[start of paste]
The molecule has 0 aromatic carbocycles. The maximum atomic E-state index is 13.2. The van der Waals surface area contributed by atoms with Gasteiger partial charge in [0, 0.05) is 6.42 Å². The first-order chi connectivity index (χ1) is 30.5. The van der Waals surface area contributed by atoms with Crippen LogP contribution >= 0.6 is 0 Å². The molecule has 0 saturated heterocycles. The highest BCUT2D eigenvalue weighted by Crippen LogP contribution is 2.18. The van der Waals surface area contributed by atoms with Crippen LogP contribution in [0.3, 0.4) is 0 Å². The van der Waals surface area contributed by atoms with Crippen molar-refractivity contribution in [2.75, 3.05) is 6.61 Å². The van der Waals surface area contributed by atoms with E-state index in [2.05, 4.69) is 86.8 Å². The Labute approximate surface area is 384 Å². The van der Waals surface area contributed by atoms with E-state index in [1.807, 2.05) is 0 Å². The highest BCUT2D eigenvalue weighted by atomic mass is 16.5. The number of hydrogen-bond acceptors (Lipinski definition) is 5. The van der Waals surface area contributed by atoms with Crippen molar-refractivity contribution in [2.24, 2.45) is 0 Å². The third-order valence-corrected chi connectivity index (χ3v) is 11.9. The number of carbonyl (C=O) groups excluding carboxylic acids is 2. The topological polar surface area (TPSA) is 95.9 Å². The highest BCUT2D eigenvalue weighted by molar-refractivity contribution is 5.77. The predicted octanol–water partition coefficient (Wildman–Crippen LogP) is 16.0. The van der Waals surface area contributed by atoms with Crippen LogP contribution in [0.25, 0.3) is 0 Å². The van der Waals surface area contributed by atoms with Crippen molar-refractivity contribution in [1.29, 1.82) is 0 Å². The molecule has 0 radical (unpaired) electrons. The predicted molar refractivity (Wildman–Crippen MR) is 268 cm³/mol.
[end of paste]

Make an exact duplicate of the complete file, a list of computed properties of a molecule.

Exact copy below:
The molecule has 0 aromatic carbocycles. The maximum atomic E-state index is 13.2. The van der Waals surface area contributed by atoms with Gasteiger partial charge in [0, 0.05) is 6.42 Å². The first-order chi connectivity index (χ1) is 30.5. The van der Waals surface area contributed by atoms with Crippen LogP contribution >= 0.6 is 0 Å². The molecule has 0 saturated heterocycles. The highest BCUT2D eigenvalue weighted by Crippen LogP contribution is 2.18. The van der Waals surface area contributed by atoms with Crippen LogP contribution in [0.3, 0.4) is 0 Å². The van der Waals surface area contributed by atoms with Crippen molar-refractivity contribution in [2.75, 3.05) is 6.61 Å². The van der Waals surface area contributed by atoms with E-state index in [2.05, 4.69) is 86.8 Å². The Labute approximate surface area is 384 Å². The van der Waals surface area contributed by atoms with E-state index in [1.807, 2.05) is 0 Å². The highest BCUT2D eigenvalue weighted by atomic mass is 16.5. The number of hydrogen-bond acceptors (Lipinski definition) is 5. The van der Waals surface area contributed by atoms with Crippen molar-refractivity contribution in [2.24, 2.45) is 0 Å². The third-order valence-corrected chi connectivity index (χ3v) is 11.9. The number of carbonyl (C=O) groups excluding carboxylic acids is 2. The topological polar surface area (TPSA) is 95.9 Å². The highest BCUT2D eigenvalue weighted by molar-refractivity contribution is 5.77. The predicted octanol–water partition coefficient (Wildman–Crippen LogP) is 16.0. The van der Waals surface area contributed by atoms with Crippen LogP contribution in [0.25, 0.3) is 0 Å². The van der Waals surface area contributed by atoms with Crippen molar-refractivity contribution in [1.29, 1.82) is 0 Å². The molecule has 0 radical (unpaired) electrons. The predicted molar refractivity (Wildman–Crippen MR) is 268 cm³/mol.